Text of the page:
I'm a natural born klutz. I believe I may be the only preschooler in history to have flunked out of tiny tot ballet. As a result of being, shall we say, somewhat coordination-challenged, I have had more than my fair share of weird injuries. If I can drop it, fall off of it or trip over it, I will.
For example, on a family camping trip when I was about eight, my dad took us fishing. We couldn't possibly fish close to our campsite, because clearly the good spot was through the woods on a narrow path that included crossing a creek on a log. When we arrived, my dad set up my pole with a lure. Before casting off, I leaned the pole against my shoulder while I slapped at the mosquitoes that also thought this was a good spot. During one slap, I managed to catch the lure between my palm and my arm, driving the barb of the hook deep into my hand.
Poor dad threw me over his shoulder and carried me all the way back to the campsite. A helpful ranger informed him that all he had to do was push the hook through so the barb would poke my skin a second time, cut the barb off and pull the hook back out the other way. My dad turned sheet white, mumbled something about how he couldn't mutilate his baby, and drove me some sixty miles to the nearest hospital. We waited through the results of a bad car crash before the ER staff could help me, at which point they numbed up my hand a little and did exactly what the ranger had suggested.
More recently, I was walking with my foot half on the sidewalk and half on the grass. In a complicated choreography, usually attempted only by the most accomplished prima ballerinas, I managed to fall off the sidewalk and into a cast. "Yep, yep, there it is," said the ortho guy, pointing to a small fracture on my x-ray. This time: six weeks in a boot, followed by months of physical therapy. (Hey, at least the therapist was cute, and the foot massages were fabulous.)
As you can tell, my body does not travel nimbly through space — at least not on land. I must have been a sea creature in a former life, for my body in water moves and reacts in ways that make me feel graceful and in control. The only thing that can be said about my land-based performance is that I have good posture.
I tell you these tales of woe by way of explanation for my blog's dry spell. A few weeks ago, I had a fight with a piece of Corning Ware and lost. The casserole slipped, and in my clumsy effort to save it, it broke into a few sharp pieces, slicing into the base of my left pinky. I knew it was bad; several hours in the ER and a consult with the ortho guys confirmed it: I had severed one of the pinky's two arteries and a branch of the ulnar nerve. While I could feel the pain of the cut, I could not feel the outside half of the finger.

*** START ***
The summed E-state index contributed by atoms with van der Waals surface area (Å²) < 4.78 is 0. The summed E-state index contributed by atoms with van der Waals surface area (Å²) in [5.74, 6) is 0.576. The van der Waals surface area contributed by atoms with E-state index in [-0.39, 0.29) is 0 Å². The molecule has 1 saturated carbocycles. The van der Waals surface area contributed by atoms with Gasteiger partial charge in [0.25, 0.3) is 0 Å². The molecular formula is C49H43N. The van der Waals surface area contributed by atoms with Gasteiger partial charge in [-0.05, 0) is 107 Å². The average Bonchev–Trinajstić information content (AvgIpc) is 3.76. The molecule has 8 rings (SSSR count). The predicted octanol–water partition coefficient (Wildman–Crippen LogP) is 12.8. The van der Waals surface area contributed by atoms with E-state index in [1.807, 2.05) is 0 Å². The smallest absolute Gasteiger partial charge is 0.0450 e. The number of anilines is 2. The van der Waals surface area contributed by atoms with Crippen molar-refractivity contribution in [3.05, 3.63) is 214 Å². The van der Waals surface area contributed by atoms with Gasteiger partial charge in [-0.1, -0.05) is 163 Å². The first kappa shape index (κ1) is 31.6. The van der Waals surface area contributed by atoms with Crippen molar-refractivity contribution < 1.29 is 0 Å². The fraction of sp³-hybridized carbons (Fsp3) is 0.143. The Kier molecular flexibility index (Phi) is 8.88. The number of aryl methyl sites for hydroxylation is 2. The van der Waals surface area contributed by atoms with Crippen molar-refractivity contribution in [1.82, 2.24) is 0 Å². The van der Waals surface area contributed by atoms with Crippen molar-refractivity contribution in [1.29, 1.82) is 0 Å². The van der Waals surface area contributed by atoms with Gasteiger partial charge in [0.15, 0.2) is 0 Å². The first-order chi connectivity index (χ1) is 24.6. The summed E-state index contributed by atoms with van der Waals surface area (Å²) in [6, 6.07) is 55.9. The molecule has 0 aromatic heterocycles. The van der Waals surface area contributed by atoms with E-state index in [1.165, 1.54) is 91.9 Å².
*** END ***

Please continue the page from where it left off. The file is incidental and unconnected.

So, they stitched me up and sent me to the hand surgeon, who did his thing a week later. Fortunately, I'm right handed, but now even more clumsy, between the pain and the nerve damage. Though my chances for a full recovery are excellent, it will take eight months to a year before I get all the feeling back in that finger. It seems nerves get very crabby when you slice and dice them. The worst part is an annoying pins and needles sensation, and vastly reduced typing speeds — a serious handicap for a writer.
Now for the grace and a little bit of baseball. In the '80s, a guy named Jim Abbott went to The University of Michigan (my alma mater) on a baseball scholarship. Jim was born without a right hand. I had the thrill of seeing him pitch once — he was a vision of fluidity and athleticism. Here's how his official Website describes his style:
"On the mound, Abbott wore a right-hander's fielder's glove at the end of his right arm. While completing his follow-through after delivering a pitch, he rapidly switched the glove to his left hand so he could handle any balls hit back to him." (Click here for a video clip of Jim in action.)
This entire operation happened in a matter of seconds. He knew where every part of his body was in space at all times. Abbott went on to play for the Yankees (but we won't hold that against him), where he had a winning rookie season. He also played for the US in the 1988 Summer Olympics, won myriad awards and even pitched a no-hitter for the Yanks in '93.
My question is, can he type more than 100 words per minute? Jim, if you can, I could use some help over the next 8-12 months.
Any other klutzes out there? Do you athletes and dancers want to weigh in? Click here to leave a comment or email me at 2KoPeople@gmail.com.